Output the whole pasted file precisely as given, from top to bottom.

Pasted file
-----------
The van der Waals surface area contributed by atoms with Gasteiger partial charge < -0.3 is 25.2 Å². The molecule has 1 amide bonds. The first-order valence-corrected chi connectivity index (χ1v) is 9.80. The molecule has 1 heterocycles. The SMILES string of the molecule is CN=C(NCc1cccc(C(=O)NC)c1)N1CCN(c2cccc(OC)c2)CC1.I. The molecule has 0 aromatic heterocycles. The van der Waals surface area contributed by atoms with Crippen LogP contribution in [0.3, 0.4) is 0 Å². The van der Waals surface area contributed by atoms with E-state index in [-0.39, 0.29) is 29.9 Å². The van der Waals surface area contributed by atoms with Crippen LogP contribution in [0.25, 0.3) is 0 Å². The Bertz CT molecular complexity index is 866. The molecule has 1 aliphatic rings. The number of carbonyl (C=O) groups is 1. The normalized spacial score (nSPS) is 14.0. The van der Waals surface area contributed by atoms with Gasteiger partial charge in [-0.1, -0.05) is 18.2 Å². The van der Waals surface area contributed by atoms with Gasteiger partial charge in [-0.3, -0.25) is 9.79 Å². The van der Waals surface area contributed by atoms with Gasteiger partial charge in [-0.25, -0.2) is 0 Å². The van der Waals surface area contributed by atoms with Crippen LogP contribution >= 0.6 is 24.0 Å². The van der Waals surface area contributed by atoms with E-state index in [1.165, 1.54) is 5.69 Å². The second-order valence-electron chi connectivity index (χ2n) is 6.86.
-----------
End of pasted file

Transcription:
The van der Waals surface area contributed by atoms with Gasteiger partial charge < -0.3 is 25.2 Å². The molecule has 1 amide bonds. The first-order valence-corrected chi connectivity index (χ1v) is 9.80. The molecule has 1 heterocycles. The SMILES string of the molecule is CN=C(NCc1cccc(C(=O)NC)c1)N1CCN(c2cccc(OC)c2)CC1.I. The molecule has 0 aromatic heterocycles. The van der Waals surface area contributed by atoms with Crippen LogP contribution in [0.3, 0.4) is 0 Å². The van der Waals surface area contributed by atoms with E-state index in [-0.39, 0.29) is 29.9 Å². The van der Waals surface area contributed by atoms with Crippen LogP contribution in [0.25, 0.3) is 0 Å². The Bertz CT molecular complexity index is 866. The molecule has 1 aliphatic rings. The number of carbonyl (C=O) groups is 1. The normalized spacial score (nSPS) is 14.0. The van der Waals surface area contributed by atoms with Gasteiger partial charge in [-0.1, -0.05) is 18.2 Å². The van der Waals surface area contributed by atoms with Gasteiger partial charge in [-0.3, -0.25) is 9.79 Å². The van der Waals surface area contributed by atoms with Gasteiger partial charge in [-0.25, -0.2) is 0 Å². The van der Waals surface area contributed by atoms with Crippen LogP contribution >= 0.6 is 24.0 Å². The van der Waals surface area contributed by atoms with E-state index in [1.165, 1.54) is 5.69 Å². The second-order valence-electron chi connectivity index (χ2n) is 6.86.